DIN A vs US LETTER - Paper sizing quickly explained
You probably stumbled across our different frame ratio options and you might have wondered: "What is this ISO DIN size or ratio and what does that mean?" Hold on, we got you covered.
Creating artwork, print illustrations and layouts designs is one of the most common parts of being a graphic designer. While we are free in creativity there are some technical standards we can rely on for easier communication: Measurement Standards.
Print shops and artists who sell their paintings or illustrations as prints internationally need to know the different ratios and sizes.
Especially the difference between the US standards and the most common ISO 216 international standard that's based on the German DIN can sometimes cause confusion if you're not used to it.
For this reason we offer you this handy but very long image to get a better understanding.
Why do I need to care?
If you're selling your artwork digitally as printable files your customer will most likely print the designs. The ratios are not only important for general understanding and orientation between you as a seller and the receiver but the printer your customer uses will probably have the countries standard ratios implemented. Same comes to frame sizes.
Since the USA is using the US sizes and measure with inch, there is much room for confusion when comparing the DIN sizes which are measured in cm / mm. I also heard from our US customer that they bought an envelope box in A5 in the US but measuring it, we realized the size wasn’t A5 at all.
Quick DIN size guide
So now knowing DIN sizes and US sizes are important, we can take a closer look.
DIN A sizes are always the half or the double of the following sized paper. If you fold a DIN A 4 paper into half you’ll get a DIN A 5 paper. The half of a A5 is A6 and so on.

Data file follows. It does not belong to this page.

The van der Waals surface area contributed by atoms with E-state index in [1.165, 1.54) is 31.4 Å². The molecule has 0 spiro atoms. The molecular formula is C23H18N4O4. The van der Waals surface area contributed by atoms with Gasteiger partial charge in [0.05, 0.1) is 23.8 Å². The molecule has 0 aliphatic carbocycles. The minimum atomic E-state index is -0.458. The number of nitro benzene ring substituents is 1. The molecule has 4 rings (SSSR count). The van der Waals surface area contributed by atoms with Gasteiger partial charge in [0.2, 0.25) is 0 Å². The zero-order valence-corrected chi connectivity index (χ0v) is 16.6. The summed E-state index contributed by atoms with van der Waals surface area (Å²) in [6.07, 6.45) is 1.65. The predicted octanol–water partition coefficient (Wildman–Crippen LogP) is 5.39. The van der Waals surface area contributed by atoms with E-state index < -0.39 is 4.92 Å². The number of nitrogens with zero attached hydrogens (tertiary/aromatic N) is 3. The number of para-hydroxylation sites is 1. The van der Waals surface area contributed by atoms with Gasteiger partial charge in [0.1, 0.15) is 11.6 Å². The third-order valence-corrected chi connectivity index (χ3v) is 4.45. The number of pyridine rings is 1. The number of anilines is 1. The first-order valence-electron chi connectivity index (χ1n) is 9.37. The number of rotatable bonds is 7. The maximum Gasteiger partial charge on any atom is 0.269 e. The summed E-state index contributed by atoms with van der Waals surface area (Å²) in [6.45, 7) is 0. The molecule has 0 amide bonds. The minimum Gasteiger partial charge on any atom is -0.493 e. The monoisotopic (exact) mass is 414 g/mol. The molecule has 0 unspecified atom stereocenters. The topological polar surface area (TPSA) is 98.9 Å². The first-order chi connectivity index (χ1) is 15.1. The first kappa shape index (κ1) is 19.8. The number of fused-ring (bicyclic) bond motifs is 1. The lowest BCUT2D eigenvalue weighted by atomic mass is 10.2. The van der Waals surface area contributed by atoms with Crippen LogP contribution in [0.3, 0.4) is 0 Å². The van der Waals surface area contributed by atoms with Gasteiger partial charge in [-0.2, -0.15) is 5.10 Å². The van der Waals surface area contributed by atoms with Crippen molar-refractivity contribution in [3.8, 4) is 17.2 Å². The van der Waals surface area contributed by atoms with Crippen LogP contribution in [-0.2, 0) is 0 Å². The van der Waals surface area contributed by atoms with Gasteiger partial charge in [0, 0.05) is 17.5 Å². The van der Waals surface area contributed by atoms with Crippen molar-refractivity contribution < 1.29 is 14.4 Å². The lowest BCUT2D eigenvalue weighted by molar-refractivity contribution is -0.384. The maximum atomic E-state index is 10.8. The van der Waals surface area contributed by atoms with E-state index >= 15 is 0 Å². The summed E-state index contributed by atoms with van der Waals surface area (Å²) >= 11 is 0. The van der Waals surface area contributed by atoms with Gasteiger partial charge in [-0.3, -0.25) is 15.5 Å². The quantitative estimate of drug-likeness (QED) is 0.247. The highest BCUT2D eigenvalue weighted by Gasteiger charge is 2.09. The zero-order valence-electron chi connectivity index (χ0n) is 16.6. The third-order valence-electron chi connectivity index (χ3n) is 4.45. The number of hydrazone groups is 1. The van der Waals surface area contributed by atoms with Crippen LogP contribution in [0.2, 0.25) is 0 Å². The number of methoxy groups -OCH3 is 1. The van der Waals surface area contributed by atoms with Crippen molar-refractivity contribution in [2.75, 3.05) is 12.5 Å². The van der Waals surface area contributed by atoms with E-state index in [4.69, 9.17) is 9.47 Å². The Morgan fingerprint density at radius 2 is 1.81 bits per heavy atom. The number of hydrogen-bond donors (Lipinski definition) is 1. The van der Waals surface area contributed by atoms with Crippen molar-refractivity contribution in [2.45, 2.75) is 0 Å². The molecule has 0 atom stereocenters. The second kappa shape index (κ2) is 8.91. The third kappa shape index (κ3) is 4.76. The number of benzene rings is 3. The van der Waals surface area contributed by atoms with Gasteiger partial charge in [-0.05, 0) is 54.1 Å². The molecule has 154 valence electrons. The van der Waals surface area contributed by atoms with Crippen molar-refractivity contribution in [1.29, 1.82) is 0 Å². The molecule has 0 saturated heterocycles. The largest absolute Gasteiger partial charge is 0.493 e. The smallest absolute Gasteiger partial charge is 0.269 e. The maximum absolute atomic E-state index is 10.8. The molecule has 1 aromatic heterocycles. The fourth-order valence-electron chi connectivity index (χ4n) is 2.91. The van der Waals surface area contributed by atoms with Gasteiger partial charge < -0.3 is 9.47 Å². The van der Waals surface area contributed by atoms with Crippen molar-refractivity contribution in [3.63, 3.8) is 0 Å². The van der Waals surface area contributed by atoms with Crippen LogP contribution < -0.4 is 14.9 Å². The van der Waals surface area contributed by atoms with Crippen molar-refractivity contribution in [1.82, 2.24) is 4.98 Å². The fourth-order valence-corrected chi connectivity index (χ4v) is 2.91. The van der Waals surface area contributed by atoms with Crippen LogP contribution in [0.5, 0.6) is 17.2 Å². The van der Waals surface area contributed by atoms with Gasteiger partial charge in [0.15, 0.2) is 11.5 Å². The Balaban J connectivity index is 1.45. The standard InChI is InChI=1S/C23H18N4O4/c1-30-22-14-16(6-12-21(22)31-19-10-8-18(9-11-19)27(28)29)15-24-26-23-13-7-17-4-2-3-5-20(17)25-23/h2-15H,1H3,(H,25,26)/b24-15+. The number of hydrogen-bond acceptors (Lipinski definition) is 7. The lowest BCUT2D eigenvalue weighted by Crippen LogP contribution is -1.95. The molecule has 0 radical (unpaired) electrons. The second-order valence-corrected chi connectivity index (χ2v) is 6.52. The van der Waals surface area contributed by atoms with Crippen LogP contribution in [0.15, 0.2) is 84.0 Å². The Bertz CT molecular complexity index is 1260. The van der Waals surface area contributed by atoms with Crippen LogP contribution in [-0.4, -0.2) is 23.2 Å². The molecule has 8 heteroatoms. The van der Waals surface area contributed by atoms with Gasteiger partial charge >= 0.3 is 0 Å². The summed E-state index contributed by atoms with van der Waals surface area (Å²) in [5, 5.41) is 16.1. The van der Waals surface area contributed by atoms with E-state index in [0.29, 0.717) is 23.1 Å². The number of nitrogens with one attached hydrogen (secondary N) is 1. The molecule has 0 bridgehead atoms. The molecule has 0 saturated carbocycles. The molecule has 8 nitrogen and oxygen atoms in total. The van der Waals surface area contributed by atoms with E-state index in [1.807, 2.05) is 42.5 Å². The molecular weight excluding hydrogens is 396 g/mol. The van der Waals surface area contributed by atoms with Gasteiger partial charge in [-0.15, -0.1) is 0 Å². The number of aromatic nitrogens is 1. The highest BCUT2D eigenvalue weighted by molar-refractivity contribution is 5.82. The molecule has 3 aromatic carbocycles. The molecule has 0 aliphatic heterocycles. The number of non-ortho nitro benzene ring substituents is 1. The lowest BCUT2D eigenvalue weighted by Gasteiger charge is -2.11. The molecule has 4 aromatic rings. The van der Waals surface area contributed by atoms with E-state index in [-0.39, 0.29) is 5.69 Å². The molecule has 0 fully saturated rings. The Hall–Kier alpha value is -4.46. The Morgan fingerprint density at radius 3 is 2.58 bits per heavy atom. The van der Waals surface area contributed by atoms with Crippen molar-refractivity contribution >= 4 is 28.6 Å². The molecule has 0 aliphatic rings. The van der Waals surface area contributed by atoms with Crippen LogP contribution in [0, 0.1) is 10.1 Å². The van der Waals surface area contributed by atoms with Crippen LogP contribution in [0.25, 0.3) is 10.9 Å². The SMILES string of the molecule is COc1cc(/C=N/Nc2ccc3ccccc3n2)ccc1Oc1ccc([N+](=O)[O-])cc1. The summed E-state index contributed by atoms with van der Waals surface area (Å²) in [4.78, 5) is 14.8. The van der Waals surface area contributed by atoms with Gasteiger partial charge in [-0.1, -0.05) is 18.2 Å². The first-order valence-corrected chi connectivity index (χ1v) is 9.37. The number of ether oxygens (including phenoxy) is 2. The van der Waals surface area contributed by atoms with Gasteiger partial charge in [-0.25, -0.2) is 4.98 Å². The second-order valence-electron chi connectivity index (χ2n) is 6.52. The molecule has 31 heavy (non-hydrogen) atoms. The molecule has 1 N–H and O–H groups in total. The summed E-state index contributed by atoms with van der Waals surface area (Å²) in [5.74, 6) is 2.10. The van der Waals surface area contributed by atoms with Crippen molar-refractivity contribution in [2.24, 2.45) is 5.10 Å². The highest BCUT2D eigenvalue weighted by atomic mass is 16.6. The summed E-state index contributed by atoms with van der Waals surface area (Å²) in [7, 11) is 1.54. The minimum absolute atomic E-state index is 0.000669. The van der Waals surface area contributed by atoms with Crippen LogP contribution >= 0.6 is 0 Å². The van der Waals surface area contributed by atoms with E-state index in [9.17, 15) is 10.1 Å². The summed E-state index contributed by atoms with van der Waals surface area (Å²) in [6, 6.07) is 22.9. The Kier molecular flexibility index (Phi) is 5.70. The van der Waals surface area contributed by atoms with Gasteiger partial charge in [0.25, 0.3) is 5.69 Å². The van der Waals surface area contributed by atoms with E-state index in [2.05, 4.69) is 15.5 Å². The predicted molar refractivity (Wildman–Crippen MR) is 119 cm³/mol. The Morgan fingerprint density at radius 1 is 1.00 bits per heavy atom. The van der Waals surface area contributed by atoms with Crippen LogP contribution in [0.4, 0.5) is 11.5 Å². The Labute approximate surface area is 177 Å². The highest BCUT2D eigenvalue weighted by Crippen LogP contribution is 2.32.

DIN A 0
DIN A 0 is the biggest format of the DIN series. You’ll use it for painting, commercial poster and as printing paper in printing houses.
DIN A 1
DIN A 1 is the half of DIN A 0. You use it mostly for wall calendars, flipcharts or for painting. In my design studies we all used A0 and A1 artist paper and carried it around in huge and really annoying black folders. Maybe you’ve seen people with these kind of cases. They are mostly architects, designers or art students.
DIN A 2
DIN A 2 is something like a in-between size. It’s not so crazy big like A1 and A0 so you can handle it better it it’s still to big to carry around for too long. You can still use it like A1 for designs. Among this you’ll receive gift wrapping sheets in A2.
DIN A 3
DIN A3 is probably the very first size you will learn in preschool, because this is the paper size every small child will use for their art class. So at the beginning of school your parents probably bought you an artist folder in this size.
DIN A 4
A4 is the mostly used and known size. Forms, paper for your printer at home, every kind of letters, college books or magazines. This is the most common size you’ll get to see on a daily basis.
DIN A 5
For a long time A4 was the common size for magazines like GLAMOUR or JOY. But as time went by the printing houses and publishers realized, women don’t want to carry huge magazines with them. This was the beginning of the more handy magazines. A5 is also a size for small books, planners or flyers. This is also the beginning size for wedding papers.
DIN A 6
A 6 is right before the business card size the smallest size you work on, since everything else is quiet too small to function beside business cards, name cards, number cards or labels. You’ll find some small planners in this size for your handbag or dictionaries for travel.
Since DIN is a ratio like ISO we not only have DIN A but also DIN B, C and D. B and C is often used for envelopes, B is also used for books.